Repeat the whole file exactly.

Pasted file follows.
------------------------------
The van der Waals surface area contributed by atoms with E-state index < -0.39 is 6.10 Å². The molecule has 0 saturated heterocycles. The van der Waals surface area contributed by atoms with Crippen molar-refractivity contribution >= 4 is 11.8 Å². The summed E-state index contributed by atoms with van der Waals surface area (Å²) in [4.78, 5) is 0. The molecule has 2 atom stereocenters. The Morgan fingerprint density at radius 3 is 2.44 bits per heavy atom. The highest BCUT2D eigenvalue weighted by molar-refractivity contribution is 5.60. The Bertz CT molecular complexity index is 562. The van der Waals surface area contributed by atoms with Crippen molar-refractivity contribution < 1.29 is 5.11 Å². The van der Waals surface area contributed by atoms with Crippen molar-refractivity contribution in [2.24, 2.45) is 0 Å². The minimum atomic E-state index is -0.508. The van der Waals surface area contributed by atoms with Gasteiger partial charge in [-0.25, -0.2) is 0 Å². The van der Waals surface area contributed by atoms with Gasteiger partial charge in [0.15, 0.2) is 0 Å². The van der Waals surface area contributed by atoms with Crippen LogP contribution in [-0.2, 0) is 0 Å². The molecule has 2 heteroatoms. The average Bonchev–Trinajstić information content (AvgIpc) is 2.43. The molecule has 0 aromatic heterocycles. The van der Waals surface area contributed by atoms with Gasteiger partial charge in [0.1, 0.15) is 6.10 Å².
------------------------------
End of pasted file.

The van der Waals surface area contributed by atoms with E-state index < -0.39 is 6.10 Å². The molecule has 0 saturated heterocycles. The van der Waals surface area contributed by atoms with Crippen molar-refractivity contribution >= 4 is 11.8 Å². The summed E-state index contributed by atoms with van der Waals surface area (Å²) in [4.78, 5) is 0. The molecule has 2 atom stereocenters. The Morgan fingerprint density at radius 3 is 2.44 bits per heavy atom. The highest BCUT2D eigenvalue weighted by molar-refractivity contribution is 5.60. The Bertz CT molecular complexity index is 562. The van der Waals surface area contributed by atoms with Crippen molar-refractivity contribution < 1.29 is 5.11 Å². The van der Waals surface area contributed by atoms with Crippen molar-refractivity contribution in [2.24, 2.45) is 0 Å². The minimum atomic E-state index is -0.508. The van der Waals surface area contributed by atoms with Gasteiger partial charge in [-0.25, -0.2) is 0 Å². The van der Waals surface area contributed by atoms with Gasteiger partial charge in [0.15, 0.2) is 0 Å². The van der Waals surface area contributed by atoms with Crippen LogP contribution in [-0.2, 0) is 0 Å². The molecule has 2 heteroatoms. The average Bonchev–Trinajstić information content (AvgIpc) is 2.43. The molecule has 0 aromatic heterocycles. The van der Waals surface area contributed by atoms with Gasteiger partial charge in [0.1, 0.15) is 6.10 Å².